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Stability of somatization disorder and somatization symptoms among primary care patients

Stability of somatization disorder and somatization symptoms among primary care patients

Archives of General Psychiatry 56(1): 90-95

Background: Diagnostic criteria for somatization disorder emphasize its early onset and long-term stability. Research assessments of somatization disorder depend on lifetime recall of medically unexplained somatic symptoms. Methods: Longitudinal data from the World Health Organization Psychological Problems in General Health Care study were used to examine stability of somatization disorder and somatization symptoms over 12 months. At 15 study sites in 14 countries, consecutive primary care patients (N = 25 916) were screened using the 12-item General Health Questionnaire. A stratified random sample (n = 5447) was selected for a baseline diagnostic assessment using the Composite International Diagnostic Interview. All cases and a random sample of noncases were asked to complete a follow-up diagnostic assessment 12 months later (n = 3196). Results: While the baseline and 12-month interviews identified a similar number of patients with DSM-IV somatization disorder (74 and 70), only 21 cases were consistently identified at both assessments. Examination of individual symptoms found that 61% of lifetime medically unexplained somatic symptoms detected at baseline were not detected during the lifetime interview 12 months later. When analyses were broadened to all lifetime symptoms reported at baseline (including those found to be "medically explained" or "not clinically significant"), 43% of lifetime symptoms reported at baseline were "lost" 12 months later. Conclusions: Given that the baseline and follow-up assessments both asked about lifetime symptoms, the loss of somatization disorder or individual somatic symptoms can only represent inconsistent recall. The instability of recall observed here has significant implications for the diagnosis of somatization disorder by structured interview and may also have implications for current diagnostic criteria.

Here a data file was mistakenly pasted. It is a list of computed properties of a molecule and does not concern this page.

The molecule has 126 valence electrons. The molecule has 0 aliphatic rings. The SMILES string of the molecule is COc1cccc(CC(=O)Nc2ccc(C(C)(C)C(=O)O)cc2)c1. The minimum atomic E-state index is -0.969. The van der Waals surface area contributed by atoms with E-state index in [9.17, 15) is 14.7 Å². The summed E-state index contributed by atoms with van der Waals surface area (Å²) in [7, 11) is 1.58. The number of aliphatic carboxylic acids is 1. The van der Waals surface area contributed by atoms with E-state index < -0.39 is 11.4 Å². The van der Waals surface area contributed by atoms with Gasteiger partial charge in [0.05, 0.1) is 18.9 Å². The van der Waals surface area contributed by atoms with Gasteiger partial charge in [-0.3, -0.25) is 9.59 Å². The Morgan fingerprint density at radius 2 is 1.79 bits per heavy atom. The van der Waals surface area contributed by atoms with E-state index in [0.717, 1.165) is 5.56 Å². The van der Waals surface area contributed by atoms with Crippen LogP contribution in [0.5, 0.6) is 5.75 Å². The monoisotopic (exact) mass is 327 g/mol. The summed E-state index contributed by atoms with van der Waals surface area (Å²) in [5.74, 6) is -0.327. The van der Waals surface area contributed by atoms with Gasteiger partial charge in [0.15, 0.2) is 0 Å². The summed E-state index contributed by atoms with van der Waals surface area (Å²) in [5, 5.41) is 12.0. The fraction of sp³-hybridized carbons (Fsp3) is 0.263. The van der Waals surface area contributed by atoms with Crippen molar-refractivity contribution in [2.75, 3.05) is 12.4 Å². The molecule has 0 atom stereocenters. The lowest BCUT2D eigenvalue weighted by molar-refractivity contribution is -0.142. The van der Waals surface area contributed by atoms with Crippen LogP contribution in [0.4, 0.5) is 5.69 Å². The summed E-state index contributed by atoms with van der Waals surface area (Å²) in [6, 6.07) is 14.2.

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Accession: 011392663

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PMID: 9892261

DOI: 10.1001/archpsyc.56.1.90

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